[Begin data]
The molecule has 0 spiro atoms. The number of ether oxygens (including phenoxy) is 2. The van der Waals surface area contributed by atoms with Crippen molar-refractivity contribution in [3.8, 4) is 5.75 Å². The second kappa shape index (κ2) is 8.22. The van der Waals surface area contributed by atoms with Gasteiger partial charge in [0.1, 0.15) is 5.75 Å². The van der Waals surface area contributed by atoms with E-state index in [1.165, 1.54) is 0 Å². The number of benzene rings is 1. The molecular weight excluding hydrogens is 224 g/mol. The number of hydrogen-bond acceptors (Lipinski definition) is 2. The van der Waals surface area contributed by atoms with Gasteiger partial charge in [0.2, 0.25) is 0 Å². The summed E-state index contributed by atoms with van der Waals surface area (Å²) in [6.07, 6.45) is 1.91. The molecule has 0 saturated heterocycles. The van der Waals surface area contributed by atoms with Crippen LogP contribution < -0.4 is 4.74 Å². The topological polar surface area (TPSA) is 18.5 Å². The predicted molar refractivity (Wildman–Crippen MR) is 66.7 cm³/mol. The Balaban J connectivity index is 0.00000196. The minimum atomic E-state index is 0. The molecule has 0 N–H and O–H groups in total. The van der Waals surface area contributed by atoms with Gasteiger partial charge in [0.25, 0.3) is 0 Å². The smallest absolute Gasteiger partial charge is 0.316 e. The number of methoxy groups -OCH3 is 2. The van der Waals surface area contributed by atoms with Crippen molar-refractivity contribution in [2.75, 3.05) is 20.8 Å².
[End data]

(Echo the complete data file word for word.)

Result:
The molecule has 0 spiro atoms. The number of ether oxygens (including phenoxy) is 2. The van der Waals surface area contributed by atoms with Crippen molar-refractivity contribution in [3.8, 4) is 5.75 Å². The second kappa shape index (κ2) is 8.22. The van der Waals surface area contributed by atoms with Gasteiger partial charge in [0.1, 0.15) is 5.75 Å². The van der Waals surface area contributed by atoms with E-state index in [1.165, 1.54) is 0 Å². The number of benzene rings is 1. The molecular weight excluding hydrogens is 224 g/mol. The number of hydrogen-bond acceptors (Lipinski definition) is 2. The van der Waals surface area contributed by atoms with Gasteiger partial charge in [0.2, 0.25) is 0 Å². The summed E-state index contributed by atoms with van der Waals surface area (Å²) in [6.07, 6.45) is 1.91. The molecule has 0 saturated heterocycles. The van der Waals surface area contributed by atoms with Crippen LogP contribution < -0.4 is 4.74 Å². The topological polar surface area (TPSA) is 18.5 Å². The predicted molar refractivity (Wildman–Crippen MR) is 66.7 cm³/mol. The Balaban J connectivity index is 0.00000196. The minimum atomic E-state index is 0. The molecule has 0 N–H and O–H groups in total. The van der Waals surface area contributed by atoms with Gasteiger partial charge in [0.25, 0.3) is 0 Å². The smallest absolute Gasteiger partial charge is 0.316 e. The number of methoxy groups -OCH3 is 2. The van der Waals surface area contributed by atoms with Crippen molar-refractivity contribution in [2.75, 3.05) is 20.8 Å².